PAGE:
Why I won't buy a smart TV anytime soon

Martin Brinkmann
Feb 13, 2015

About 18 months ago, I expressed my opinion on smartwatches and why I would not buy one in the near future. Today, I'd like to share my opinion on so-called smart TVs as well.

So what is a Smart TV? It is a device that combines traditional broadcasting features with interactive features and apps that for may require an Internet connection to work.

Basic examples of these features are integration of streaming services such as Netflix or Amazon Video, Internet browsing or voice control.

Depending on the TV that you are buying, it may be packed with these features and may feature its own app store to install more, or offer only a small selection of them.

The basic idea behind Smart TVs is not necessarily a bad one: provide watchers with additional features that may be useful to them.

If you like to watch Netflix on the big telly in your living room, Smart TVs make it relatively easy to set this up. There are other means to achieve the same goal, use a set top box or game console for instance, or your own media server.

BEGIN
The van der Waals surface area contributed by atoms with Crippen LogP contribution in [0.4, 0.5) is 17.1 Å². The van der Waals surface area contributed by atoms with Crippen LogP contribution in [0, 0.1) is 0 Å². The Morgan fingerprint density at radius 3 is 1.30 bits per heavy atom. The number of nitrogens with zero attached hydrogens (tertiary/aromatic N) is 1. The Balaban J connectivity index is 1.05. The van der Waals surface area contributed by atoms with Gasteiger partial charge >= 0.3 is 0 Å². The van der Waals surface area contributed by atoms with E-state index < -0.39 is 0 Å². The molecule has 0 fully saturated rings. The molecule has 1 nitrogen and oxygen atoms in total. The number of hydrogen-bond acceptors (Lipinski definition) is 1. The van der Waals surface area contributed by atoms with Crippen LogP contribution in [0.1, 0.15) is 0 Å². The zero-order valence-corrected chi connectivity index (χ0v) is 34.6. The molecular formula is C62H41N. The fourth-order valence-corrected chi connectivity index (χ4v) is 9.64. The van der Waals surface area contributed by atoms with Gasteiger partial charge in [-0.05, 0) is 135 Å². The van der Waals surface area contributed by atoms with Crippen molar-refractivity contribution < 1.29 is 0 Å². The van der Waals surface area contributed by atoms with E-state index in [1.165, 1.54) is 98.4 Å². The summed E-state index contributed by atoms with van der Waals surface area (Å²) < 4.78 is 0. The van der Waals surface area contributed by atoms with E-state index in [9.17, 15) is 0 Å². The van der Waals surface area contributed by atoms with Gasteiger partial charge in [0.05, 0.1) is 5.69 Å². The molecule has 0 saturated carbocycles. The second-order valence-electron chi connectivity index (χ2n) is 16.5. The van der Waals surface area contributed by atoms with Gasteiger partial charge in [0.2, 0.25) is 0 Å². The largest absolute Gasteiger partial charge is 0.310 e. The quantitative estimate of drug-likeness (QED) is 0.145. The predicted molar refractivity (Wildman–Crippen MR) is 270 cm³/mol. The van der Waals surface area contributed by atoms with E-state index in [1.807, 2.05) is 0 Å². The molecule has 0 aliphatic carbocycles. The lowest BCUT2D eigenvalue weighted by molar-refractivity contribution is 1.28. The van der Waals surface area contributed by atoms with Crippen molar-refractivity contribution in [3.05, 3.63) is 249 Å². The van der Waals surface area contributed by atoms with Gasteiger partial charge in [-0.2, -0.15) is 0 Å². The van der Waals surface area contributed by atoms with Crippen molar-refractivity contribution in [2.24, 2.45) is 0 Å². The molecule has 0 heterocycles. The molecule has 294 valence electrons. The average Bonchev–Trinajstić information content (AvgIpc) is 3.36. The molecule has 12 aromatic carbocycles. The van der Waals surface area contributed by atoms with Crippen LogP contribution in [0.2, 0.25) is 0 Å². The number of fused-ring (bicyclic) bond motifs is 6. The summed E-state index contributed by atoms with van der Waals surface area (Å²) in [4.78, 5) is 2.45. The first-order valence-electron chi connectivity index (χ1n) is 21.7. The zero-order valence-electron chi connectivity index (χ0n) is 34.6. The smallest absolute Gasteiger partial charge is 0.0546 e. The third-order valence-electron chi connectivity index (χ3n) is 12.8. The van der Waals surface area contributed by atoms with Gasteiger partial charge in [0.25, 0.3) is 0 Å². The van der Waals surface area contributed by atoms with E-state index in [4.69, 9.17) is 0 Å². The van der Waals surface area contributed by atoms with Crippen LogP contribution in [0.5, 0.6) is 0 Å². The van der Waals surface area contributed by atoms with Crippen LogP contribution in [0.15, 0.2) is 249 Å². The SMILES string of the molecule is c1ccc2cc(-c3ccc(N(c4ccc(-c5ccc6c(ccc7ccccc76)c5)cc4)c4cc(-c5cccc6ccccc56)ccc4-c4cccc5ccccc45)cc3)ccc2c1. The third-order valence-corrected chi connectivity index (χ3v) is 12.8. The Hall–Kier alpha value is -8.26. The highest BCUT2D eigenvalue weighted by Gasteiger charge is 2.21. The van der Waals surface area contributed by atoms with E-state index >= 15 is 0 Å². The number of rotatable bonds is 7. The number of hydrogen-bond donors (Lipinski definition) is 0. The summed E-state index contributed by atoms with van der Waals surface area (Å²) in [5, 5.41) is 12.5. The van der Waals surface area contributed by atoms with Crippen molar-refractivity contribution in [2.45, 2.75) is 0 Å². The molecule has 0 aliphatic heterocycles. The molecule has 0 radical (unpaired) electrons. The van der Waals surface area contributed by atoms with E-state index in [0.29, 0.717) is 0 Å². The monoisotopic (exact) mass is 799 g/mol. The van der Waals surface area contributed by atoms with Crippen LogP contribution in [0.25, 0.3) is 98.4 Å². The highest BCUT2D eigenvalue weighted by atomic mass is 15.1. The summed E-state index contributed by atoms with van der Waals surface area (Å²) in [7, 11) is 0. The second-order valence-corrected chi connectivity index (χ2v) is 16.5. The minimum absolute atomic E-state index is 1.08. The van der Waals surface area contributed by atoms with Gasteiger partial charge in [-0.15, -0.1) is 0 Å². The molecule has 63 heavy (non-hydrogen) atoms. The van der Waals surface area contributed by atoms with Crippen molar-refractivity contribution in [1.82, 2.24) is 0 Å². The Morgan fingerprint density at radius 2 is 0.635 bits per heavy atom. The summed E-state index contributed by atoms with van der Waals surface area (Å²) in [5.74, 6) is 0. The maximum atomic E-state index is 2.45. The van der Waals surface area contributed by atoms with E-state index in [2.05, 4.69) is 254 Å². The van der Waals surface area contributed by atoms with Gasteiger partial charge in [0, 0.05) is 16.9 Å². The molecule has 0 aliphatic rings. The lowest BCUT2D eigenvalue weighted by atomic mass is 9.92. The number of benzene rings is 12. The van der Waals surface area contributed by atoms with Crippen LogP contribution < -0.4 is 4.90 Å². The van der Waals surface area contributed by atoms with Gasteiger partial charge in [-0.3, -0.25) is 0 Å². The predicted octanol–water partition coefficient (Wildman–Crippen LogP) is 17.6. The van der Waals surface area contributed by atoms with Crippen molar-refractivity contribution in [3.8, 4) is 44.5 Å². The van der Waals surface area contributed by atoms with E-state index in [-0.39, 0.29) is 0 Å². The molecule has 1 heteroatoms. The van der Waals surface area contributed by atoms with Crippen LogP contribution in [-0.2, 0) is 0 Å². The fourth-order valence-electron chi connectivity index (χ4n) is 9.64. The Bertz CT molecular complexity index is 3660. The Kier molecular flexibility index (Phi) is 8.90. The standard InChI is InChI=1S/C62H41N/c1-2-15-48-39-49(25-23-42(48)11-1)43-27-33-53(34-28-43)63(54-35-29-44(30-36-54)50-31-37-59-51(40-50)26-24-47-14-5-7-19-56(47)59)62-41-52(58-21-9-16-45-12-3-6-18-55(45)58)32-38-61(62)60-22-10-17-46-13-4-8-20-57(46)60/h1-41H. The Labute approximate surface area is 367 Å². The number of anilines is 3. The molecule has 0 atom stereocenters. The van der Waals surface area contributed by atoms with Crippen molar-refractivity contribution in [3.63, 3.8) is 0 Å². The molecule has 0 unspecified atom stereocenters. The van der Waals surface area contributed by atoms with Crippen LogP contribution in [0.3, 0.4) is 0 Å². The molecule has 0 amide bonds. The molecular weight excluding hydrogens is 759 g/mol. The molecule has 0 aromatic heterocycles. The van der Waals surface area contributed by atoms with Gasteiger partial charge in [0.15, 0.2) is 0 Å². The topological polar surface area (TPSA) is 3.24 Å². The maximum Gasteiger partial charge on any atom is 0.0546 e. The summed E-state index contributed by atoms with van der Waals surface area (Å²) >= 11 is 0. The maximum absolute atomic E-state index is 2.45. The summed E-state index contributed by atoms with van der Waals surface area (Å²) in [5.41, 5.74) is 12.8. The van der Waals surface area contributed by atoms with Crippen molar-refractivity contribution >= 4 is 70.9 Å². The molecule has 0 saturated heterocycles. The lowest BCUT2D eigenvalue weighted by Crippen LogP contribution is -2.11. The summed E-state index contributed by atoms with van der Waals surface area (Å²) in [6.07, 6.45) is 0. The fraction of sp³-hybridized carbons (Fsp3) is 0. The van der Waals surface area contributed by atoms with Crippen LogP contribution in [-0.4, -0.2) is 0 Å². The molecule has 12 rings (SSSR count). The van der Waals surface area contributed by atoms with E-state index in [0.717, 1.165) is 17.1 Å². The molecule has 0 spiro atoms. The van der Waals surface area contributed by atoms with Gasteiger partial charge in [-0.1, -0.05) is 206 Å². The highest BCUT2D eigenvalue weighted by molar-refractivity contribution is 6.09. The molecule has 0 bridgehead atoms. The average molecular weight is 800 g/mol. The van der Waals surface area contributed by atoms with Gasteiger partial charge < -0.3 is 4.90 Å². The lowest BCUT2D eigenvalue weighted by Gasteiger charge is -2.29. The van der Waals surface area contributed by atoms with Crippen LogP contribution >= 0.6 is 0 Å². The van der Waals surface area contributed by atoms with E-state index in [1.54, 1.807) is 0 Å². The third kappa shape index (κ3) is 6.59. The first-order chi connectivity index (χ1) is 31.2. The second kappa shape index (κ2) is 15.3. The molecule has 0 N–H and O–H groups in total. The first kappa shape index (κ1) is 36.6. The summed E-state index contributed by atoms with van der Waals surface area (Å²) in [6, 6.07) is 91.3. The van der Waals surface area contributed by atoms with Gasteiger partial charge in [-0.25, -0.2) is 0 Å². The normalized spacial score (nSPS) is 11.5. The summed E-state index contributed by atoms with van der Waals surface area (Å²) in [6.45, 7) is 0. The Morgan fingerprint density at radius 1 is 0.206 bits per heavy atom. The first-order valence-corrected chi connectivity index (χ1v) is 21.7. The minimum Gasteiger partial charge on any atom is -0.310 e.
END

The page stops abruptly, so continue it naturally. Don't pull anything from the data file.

While it is debatable if Internet browsing is really necessary, at least some of the features provided by  Smart TVs are helpful to some watchers.

The manufacturing industry on the other hand seems to have taken the wrong exit away from what customers want towards something that most customers would not want if only they knew about it.

Samsung came under fire in the past week twice for instance. First, it became known that the company's voice control feature transmits data to third-party servers on the Internet. This needs to be done as TVs are not capable of interpreting voice commands locally but has the side-effect that everything you say, and not only commands, get transmitted.

It is easy enough not to use the feature, for instance by not connecting your TV to the network or by disabling voice control.

The second blunder is more serious than the first. A Reddit user noticed that his Television, he assumed it was Plex at first but later conceded that this was not caused by Plex, displayed a Pepsi ad when he was half-way through a movie.

Samsung confirmed two days ago that its smart TVs were (erroneously) inserting video ads into TV and movies played through third-party apps.

Even though this may have been an error in the programming of the feature, something like this should never have happened in the first place.